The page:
Are we not protesting because there’s literally no space left to march?
When small talk at a housewarming party involves you literally saying the phrase: “It’s nice here – you have a roundabout in front of your window, so at least you know they’re not gonna build directly above you,” – you know there’s a problem.
As a second building collapses in Malta in as many months, you really start to worry that not even a tragic death as the result of negligent-yet-incessant construction would shake things up (and I use the word shake lightly to avoid any unnecessary vibrations to my home).
While online outrage continues to build with every new construction-related tragedy (this doesn’t cover just building collapses; it also includes the destruction of any open space deemed too green to be up-to-code with Malta’s secret beige-and-or-concrete-only agenda) – nothing ever seems to change.
This probably has a lot to do with the amount of money being pumped in by construction lobbies (think of the Ira’s-dress-was-so-expensive drama from 2016 and multiply that number near infinitely), to keep politicians on all sides of the spectrum happy. But it also comes down to us, the people who are at risk every day, not showing nearly enough resistance to our island looking like a Sim City nightmare come to life.
This is basically what’s happening, but please disregard the beautiful lake and all that pesky green.
“Picture a Bond-esque villain stroking a cat (which probably has asthma) and laughing at their successful plan to sow enough discord to get away with anything.”
Whenever you see the phrases “għax inthom għamiltu ħafna agħar (you guys did a lot worse)” or “għamilna żbalji, imma xejn daqsekk gravi (we made mistakes, but nothing this bad)”, please picture a Bond-esque villain watching the whole exchange go down through CCTV footage, stroking a cat (which probably has asthma) and laughing at their successful plan to sow enough discord to get away with anything.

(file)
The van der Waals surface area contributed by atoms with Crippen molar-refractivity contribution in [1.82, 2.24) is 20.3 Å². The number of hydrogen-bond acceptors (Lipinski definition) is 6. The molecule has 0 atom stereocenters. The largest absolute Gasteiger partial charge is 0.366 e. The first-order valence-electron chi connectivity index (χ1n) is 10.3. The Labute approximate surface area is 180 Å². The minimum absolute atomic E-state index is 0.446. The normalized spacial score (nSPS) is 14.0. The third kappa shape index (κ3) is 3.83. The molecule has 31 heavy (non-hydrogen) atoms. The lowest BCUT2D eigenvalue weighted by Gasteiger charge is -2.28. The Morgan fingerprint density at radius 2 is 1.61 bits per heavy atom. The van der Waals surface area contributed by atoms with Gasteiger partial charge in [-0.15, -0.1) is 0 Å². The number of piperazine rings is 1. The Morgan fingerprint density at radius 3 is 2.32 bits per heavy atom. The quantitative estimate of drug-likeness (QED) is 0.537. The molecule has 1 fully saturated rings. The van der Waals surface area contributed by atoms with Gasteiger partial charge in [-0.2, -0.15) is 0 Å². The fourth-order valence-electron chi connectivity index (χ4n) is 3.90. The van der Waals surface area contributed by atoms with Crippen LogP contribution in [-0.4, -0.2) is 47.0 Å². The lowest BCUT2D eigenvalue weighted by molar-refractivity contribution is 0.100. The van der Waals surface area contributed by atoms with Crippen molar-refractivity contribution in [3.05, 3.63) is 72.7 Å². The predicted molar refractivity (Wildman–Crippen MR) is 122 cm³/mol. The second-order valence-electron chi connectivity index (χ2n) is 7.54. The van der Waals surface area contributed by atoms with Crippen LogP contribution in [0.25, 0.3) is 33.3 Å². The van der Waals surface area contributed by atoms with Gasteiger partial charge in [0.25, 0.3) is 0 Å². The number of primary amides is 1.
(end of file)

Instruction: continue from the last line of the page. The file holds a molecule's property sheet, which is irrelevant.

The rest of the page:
If you happen to picture him as a bald man with glasses on, so be it.
The point is, the powers that be know that if we’re too busy fighting among ourselves about which primary colour we should wear to stand in the hot sun and dance to a beer-soaked version of We Are The Champions, then we’re not going to have enough time to realise it doesn’t matter if you’re more of a Claudette Pace or Mary Spiteri fan as your building literally collapses on top of you.
Let’s keep it real; if the government (past or present) really cared about construction site safety, or the mental well-being of people who need more than concrete blocks to be happy, or children not getting potentially-deadly lung diseases, they would’ve done something faster than Tonio Fenech shares homophobic trash on his Facebook page.
OK, maybe not that fast (even Usaine Bolt checks Tonio Fenech’s page like: “How do I get me some bigot sneakers, bro?”), but over the span of two lengthy tenures for either party, how was nothing concrete (see what I did there) achieved?
Developers looking at literally any empty space in Malta (and soon Gozo).
If a dozen elections and at least one major governmental overhaul wasn’t enough to stop the rampant construction crisis in our country, what will?
Hopefully the answer will be the people who are most at risk, which is a phrase that used to give the privileged a false sense of security.
But as even the richest of the rich are forced to hear workers yelling over reversing trucks’ beeps and jackhammers at 7am like the rest of us plebeians (earnings mean nothing when the whole island is a quarry), maybe we can all band together and shout: “Jesus Christ, just stop!”
On second thought, perhaps we could whisper it (in person though; a Facebook share won’t cut it this time), because we really can’t risk loud voices adding any more forceful vibrations into our already-weakened foundations. Either way, if there’s going to be a rally against an actual concrete jungle, let’s make it a big one – we can even crowdfund to buy a bunch of communal inhalers ahead of time.